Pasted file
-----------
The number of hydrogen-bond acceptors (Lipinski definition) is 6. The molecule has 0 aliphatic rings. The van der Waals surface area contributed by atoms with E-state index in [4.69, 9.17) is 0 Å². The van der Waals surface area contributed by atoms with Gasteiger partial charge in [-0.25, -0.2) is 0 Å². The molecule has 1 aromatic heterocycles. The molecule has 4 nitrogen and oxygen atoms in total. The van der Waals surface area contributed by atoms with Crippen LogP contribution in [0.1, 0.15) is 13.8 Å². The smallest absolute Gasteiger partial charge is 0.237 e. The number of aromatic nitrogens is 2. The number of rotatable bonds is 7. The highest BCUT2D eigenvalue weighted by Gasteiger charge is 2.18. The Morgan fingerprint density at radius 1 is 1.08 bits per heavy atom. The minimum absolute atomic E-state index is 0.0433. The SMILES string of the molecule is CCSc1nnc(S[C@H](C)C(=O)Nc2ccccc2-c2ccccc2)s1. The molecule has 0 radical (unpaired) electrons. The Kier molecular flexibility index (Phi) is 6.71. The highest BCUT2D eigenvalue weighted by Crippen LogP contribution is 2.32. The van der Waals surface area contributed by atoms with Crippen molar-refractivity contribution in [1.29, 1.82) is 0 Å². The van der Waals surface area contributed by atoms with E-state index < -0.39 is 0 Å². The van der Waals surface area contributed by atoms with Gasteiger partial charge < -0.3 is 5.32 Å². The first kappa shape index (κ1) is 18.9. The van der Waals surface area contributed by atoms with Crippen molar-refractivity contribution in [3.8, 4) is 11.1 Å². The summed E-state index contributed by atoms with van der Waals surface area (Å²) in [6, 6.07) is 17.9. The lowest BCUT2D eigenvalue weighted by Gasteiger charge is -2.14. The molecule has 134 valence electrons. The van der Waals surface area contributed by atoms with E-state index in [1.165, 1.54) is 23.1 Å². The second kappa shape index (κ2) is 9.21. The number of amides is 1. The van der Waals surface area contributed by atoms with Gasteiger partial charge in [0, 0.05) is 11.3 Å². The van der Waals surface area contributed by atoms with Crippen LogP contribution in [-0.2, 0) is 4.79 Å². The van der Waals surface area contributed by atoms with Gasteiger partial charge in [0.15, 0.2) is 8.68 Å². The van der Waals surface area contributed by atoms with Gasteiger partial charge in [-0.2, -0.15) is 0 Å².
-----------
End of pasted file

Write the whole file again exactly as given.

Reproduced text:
The number of hydrogen-bond acceptors (Lipinski definition) is 6. The molecule has 0 aliphatic rings. The van der Waals surface area contributed by atoms with E-state index in [4.69, 9.17) is 0 Å². The van der Waals surface area contributed by atoms with Gasteiger partial charge in [-0.25, -0.2) is 0 Å². The molecule has 1 aromatic heterocycles. The molecule has 4 nitrogen and oxygen atoms in total. The van der Waals surface area contributed by atoms with Crippen LogP contribution in [0.1, 0.15) is 13.8 Å². The smallest absolute Gasteiger partial charge is 0.237 e. The number of aromatic nitrogens is 2. The number of rotatable bonds is 7. The highest BCUT2D eigenvalue weighted by Gasteiger charge is 2.18. The Morgan fingerprint density at radius 1 is 1.08 bits per heavy atom. The minimum absolute atomic E-state index is 0.0433. The SMILES string of the molecule is CCSc1nnc(S[C@H](C)C(=O)Nc2ccccc2-c2ccccc2)s1. The molecule has 0 radical (unpaired) electrons. The Kier molecular flexibility index (Phi) is 6.71. The highest BCUT2D eigenvalue weighted by Crippen LogP contribution is 2.32. The van der Waals surface area contributed by atoms with Crippen molar-refractivity contribution in [1.29, 1.82) is 0 Å². The van der Waals surface area contributed by atoms with E-state index < -0.39 is 0 Å². The van der Waals surface area contributed by atoms with Gasteiger partial charge < -0.3 is 5.32 Å². The first kappa shape index (κ1) is 18.9. The van der Waals surface area contributed by atoms with Crippen molar-refractivity contribution in [3.8, 4) is 11.1 Å². The summed E-state index contributed by atoms with van der Waals surface area (Å²) in [6, 6.07) is 17.9. The lowest BCUT2D eigenvalue weighted by Gasteiger charge is -2.14. The molecule has 134 valence electrons. The van der Waals surface area contributed by atoms with E-state index in [1.165, 1.54) is 23.1 Å². The second kappa shape index (κ2) is 9.21. The number of amides is 1. The van der Waals surface area contributed by atoms with Gasteiger partial charge in [0, 0.05) is 11.3 Å². The van der Waals surface area contributed by atoms with Crippen LogP contribution in [-0.2, 0) is 4.79 Å². The van der Waals surface area contributed by atoms with Gasteiger partial charge in [0.15, 0.2) is 8.68 Å². The van der Waals surface area contributed by atoms with Gasteiger partial charge in [-0.2, -0.15) is 0 Å².